An article written by Honeyford for the Salisbury Review in 1984 discussed ethnicity, culture and assimilation, and educational performance.[4][5] He had already publicised his views in two letters in 1982, sent to the Times Educational Supplement (TES) and a local Bradford paper, and then in an extended article in the TES in November 1982.[5] In the latter, he argued that the onus for integration and the constraints on educational performance lay in the home environment of immigrant families. He attacked what he saw as the misplaced use of multiculturalism in schools, including the failure to teach children English from a young age: "Those of us working in Asian areas are encouraged, officially, to 'celebrate linguistic diversity', ie applaud the rapidly mounting linguistic confusion in those growing number of inner-city schools in which British-born Asian children begin their mastery of English by being taught in Urdu."[3] He countered that "if a school contains a disproportionate number of children for whom English is a second language (true of all Asian children, even those born here), or children from homes where educational ambition and the values to support it are conspicuously absent (i.e. the vast majority of West Indian homes a disproportionate number of which are fatherless) then academic standards are bound to suffer."[4] The result, he said, was "a small but growing group of dispossessed, indigenous parents whose schools are, as a direct result of the multiracial dimension, failing their children".[5]

He also attacked "political correctness" and the "race relations lobby" for employing "a dubious, officially approved argot which functions to maintain a whole set of questionable beliefs and attitudes about education and race attitudes which have much more to do with professional opportunism than the educational progress of ethnic minority children".[5]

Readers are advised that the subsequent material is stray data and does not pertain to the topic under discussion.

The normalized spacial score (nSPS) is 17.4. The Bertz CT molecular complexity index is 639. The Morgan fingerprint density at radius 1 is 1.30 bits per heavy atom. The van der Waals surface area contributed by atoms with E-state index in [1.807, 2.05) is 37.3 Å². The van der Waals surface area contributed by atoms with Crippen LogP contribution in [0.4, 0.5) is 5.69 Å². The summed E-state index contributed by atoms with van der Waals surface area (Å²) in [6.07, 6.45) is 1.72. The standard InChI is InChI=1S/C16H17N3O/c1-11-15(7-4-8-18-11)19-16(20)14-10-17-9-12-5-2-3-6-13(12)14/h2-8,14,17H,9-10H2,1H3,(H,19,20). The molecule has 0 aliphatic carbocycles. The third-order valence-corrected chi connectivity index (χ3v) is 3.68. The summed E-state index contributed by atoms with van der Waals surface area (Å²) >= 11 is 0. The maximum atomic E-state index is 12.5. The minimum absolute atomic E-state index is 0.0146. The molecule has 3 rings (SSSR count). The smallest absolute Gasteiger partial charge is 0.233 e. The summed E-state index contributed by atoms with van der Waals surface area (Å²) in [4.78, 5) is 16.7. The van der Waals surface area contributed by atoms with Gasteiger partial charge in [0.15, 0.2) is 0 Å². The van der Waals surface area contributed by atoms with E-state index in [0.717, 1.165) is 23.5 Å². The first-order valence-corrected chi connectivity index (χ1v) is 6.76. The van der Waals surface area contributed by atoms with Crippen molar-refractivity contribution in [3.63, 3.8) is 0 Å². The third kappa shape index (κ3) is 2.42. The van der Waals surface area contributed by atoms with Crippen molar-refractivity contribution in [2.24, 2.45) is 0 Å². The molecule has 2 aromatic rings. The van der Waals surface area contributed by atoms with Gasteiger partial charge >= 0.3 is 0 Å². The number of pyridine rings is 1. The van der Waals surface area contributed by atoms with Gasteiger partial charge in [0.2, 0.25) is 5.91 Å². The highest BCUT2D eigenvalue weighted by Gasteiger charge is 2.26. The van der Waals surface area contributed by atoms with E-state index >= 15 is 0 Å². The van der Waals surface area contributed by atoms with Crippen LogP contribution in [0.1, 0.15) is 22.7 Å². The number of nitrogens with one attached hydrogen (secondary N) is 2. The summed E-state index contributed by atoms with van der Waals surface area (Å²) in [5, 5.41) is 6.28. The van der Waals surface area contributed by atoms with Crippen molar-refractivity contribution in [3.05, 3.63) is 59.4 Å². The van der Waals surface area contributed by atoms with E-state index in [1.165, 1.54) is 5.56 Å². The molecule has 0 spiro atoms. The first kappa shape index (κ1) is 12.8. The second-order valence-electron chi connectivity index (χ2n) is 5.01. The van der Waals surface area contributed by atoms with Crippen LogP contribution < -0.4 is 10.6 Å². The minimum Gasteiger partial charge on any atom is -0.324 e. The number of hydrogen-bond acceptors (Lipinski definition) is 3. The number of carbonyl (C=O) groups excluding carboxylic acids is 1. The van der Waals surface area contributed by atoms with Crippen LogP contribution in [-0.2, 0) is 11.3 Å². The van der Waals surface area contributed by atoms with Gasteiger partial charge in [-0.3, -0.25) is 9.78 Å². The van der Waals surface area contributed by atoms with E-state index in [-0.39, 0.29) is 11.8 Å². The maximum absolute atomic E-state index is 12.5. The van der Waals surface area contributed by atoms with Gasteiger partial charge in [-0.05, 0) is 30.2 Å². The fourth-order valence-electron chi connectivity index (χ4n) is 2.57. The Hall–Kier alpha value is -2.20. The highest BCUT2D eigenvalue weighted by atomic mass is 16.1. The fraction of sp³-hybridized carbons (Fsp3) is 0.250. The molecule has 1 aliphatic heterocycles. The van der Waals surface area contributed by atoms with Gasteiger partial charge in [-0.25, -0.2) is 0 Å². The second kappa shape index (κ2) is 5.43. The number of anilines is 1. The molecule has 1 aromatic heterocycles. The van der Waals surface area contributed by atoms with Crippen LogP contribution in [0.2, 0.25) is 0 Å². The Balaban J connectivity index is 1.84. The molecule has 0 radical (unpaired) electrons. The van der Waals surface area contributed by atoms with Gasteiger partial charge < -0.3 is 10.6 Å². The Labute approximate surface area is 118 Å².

Honeyford had already been in discussion with his Local Education Authority after the 1982 TES article, in the context of Bradford Council guidelines on educational aims issued in that year, but had not been disciplined. After the second article, Bradford's then Labour Mayor, Mohammed Ajeeb, called for his dismissal, and Honeyford was suspended in April 1985.[3] However, after his successful appeal to the High Court, Honeyford was reinstated in September.[3] He then became the target of a campaign by an action group involving a number of parents;[3] sections of Honeyford's writings were translated into Urdu,[6] and protests were held outside his school.[3] Honeyford had to be given police protection, and in December he finally took early retirement, about two years after The Salisbury Review article was published.[3]